India’s resilience of exports has increased significantly in the post COVID-19 years. The growth of exports during 2021 and 2022 at 20 per cent and 9.7 per cent, respectively was the highest among the top 20 leading exporters, said a research report.
Kerala has recently grappled with a concerning outbreak of Nipah virus, with four confirmed cases and two unfortunate fatalities, according to the state’s health minister, Veena George. This marks the fourth occurrence of the Nipah virus in Kerala since 2018. Kerala had previously experienced a surge in COVID-19 cases, making it crucial for us to understand the distinctions between the corona virus and the Nipah virus.
1. Virus Family and Type:
Coronaviruses, categorized under the Coronaviridae family, are RNA viruses encompassing a broad spectrum of strains. Some result in common colds, such as HCoV-229E and HCoV-NL63, while others, notably COVID-19 (SARS-CoV-2) and SARS (SARS-CoV), lead to severe diseases.
In contrast, the Nipah virus belongs to the Paramyxoviridae family and is classified as a Henipavirus, occupying a distinct genus separate from coronaviruses.
Coronaviruses are zoonotic viruses, meaning they initially emerge in animals before occasionally making the jump to humans. For instance, COVID-19 is believed to have originated from a seafood market in Wuhan, China, where animal-to-human transmission occurred.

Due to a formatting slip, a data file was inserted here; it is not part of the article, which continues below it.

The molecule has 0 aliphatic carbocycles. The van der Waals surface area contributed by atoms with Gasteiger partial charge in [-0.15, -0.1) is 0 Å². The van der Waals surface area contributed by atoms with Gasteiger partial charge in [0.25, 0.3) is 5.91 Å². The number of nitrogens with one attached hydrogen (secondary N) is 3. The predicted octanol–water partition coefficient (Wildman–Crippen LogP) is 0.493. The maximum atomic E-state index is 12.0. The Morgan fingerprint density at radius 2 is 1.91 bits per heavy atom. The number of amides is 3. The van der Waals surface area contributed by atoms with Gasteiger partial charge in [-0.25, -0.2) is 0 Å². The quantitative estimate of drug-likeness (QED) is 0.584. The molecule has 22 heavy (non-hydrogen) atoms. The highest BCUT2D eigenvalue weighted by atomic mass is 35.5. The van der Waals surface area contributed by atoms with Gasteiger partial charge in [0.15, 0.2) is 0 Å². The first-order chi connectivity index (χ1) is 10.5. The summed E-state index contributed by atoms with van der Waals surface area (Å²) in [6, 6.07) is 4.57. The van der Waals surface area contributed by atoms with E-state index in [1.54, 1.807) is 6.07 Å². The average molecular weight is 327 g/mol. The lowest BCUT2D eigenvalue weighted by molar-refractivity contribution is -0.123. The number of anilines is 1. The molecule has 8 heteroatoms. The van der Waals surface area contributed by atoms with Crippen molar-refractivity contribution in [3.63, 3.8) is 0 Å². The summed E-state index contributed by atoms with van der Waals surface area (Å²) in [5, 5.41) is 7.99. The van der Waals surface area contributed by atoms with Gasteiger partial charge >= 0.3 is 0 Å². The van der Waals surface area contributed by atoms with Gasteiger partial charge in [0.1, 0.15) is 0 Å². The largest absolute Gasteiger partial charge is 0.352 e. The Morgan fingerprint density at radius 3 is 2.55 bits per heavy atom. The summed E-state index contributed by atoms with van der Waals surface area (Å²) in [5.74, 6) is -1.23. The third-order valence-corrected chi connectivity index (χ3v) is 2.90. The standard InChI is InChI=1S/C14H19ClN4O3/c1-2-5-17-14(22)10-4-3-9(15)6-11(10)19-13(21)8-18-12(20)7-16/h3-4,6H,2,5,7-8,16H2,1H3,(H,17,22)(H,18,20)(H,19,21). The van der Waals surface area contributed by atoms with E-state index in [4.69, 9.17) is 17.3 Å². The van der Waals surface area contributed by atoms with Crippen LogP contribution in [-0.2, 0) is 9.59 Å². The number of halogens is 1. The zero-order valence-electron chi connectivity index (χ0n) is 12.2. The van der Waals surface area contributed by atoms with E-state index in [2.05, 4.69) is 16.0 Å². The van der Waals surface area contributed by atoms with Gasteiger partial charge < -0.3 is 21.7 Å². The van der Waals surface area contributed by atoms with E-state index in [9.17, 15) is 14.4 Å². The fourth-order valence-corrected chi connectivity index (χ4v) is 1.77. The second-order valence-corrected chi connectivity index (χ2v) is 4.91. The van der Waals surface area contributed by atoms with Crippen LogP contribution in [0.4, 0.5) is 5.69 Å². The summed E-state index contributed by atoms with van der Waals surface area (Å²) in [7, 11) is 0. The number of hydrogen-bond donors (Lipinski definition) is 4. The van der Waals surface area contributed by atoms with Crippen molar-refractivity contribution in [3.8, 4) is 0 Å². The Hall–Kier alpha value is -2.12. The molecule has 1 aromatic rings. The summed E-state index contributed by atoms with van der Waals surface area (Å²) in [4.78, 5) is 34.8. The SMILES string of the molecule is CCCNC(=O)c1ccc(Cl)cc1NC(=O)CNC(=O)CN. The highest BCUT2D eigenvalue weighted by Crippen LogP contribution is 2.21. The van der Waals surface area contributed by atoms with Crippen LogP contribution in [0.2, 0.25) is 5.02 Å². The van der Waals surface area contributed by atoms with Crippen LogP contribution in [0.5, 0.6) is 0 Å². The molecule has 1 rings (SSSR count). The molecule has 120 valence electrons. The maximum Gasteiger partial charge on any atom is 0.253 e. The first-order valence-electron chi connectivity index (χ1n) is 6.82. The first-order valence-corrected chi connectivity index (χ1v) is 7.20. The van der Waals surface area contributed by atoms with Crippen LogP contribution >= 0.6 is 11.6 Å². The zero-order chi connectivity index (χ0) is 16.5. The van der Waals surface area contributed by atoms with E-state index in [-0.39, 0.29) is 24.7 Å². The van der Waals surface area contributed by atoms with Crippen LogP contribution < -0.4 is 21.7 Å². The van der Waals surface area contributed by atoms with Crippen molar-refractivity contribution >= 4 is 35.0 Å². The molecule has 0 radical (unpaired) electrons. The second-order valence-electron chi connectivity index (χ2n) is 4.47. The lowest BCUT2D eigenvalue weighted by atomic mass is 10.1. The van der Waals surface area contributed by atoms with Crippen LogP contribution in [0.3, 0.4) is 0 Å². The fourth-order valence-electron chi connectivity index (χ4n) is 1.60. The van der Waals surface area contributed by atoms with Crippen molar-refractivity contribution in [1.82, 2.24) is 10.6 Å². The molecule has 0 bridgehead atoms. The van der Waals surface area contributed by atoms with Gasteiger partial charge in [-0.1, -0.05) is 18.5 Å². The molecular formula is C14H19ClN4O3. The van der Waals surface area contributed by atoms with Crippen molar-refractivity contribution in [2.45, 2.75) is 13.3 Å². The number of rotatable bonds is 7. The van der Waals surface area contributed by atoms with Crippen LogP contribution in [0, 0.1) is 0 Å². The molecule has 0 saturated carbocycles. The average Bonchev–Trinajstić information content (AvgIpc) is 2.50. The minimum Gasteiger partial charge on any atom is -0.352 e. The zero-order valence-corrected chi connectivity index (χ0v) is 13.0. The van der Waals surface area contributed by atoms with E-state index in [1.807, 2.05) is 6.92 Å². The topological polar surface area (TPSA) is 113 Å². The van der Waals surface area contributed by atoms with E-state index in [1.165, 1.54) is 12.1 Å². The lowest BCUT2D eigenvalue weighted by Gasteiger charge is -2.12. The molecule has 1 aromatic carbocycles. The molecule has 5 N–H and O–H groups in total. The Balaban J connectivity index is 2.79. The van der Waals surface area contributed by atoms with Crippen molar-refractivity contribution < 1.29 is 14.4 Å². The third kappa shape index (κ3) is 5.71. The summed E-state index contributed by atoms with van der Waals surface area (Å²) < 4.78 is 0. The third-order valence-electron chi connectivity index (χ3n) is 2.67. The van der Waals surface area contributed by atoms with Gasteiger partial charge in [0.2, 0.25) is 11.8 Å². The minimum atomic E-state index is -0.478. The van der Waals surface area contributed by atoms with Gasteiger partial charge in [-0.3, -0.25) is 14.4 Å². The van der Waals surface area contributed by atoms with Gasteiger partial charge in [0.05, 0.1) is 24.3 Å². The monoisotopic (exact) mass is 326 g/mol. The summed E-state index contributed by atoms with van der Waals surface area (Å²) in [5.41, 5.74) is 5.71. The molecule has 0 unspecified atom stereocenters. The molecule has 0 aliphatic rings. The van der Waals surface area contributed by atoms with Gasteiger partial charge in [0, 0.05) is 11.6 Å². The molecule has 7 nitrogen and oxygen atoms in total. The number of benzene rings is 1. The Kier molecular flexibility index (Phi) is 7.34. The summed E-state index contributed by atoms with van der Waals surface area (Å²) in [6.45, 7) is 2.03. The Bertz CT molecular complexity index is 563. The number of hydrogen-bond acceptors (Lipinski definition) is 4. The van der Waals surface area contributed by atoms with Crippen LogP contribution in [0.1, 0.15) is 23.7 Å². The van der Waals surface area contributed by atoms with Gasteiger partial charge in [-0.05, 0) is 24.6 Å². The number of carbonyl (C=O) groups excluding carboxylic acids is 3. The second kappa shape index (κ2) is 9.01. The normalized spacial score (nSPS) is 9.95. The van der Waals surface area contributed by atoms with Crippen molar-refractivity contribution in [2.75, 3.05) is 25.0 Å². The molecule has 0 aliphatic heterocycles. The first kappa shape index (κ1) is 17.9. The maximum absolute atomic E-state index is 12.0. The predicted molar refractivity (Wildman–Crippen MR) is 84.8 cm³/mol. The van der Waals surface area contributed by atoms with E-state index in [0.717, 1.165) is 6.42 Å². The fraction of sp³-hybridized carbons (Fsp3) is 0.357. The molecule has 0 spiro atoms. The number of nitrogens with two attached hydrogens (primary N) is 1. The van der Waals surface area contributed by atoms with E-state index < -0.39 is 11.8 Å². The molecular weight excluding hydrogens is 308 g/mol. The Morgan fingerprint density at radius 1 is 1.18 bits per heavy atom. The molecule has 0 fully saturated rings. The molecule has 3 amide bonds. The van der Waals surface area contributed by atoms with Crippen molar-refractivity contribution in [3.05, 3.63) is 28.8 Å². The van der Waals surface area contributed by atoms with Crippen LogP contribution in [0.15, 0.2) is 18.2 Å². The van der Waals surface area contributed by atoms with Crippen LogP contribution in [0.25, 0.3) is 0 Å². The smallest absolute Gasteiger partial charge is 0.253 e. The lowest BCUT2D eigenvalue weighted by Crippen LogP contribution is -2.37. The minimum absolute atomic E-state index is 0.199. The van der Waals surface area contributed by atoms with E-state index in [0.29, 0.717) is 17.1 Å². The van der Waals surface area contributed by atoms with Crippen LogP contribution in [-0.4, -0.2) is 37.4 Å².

The Nipah virus is also zoonotic but predominantly originates in fruit bats (flying foxes), potentially reaching humans through intermediary hosts like pigs or directly from bats. Notable outbreaks have been reported in Southeast Asia and Bangladesh.
COVID-19 typically presents with common symptoms like fever, cough, shortness of breath, fatigue, and alterations in taste or smell. Severe cases can progress to pneumonia and acute respiratory distress syndrome (ARDS).
Nipah virus infections encompass symptoms such as fever, headache, dizziness, vomiting, and respiratory complications. In severe instances, it may advance to encephalitis (brain inflammation) and is associated with a high fatality rate.
COVID-19 predominantly spreads through respiratory droplets released during coughing, sneezing, or talking. Additionally, it can transmit through contact with contaminated surfaces and subsequent facial touching.
The Nipah virus, unlike corona, may transmit through direct contact with infected animals, consumption of contaminated food or beverages, or close interaction with infected individuals. Human-to-human transmission has been documented in Nipah virus outbreaks.
5. Fatality Rate:
The fatality rate of COVID-19 varies across regions and populations but generally remains lower than that of the Nipah virus. Nevertheless, due to its widespread transmission, COVID-19 has resulted in a significant global death toll.
The Nipah virus boasts a higher fatality rate, often exceeding 50% during outbreaks, earning its reputation as a more lethal virus.
Despite both the coronavirus and the Nipah virus posing potential threats as infectious diseases, they markedly differ in terms of their viral families, origins, symptoms, modes of transmission, and fatality rates. COVID-19, stemming from the coronavirus SARS-CoV-2, has garnered international attention due to its global impact, whereas Nipah virus outbreaks have been more localized but associated with graver consequences in terms of mortality rates.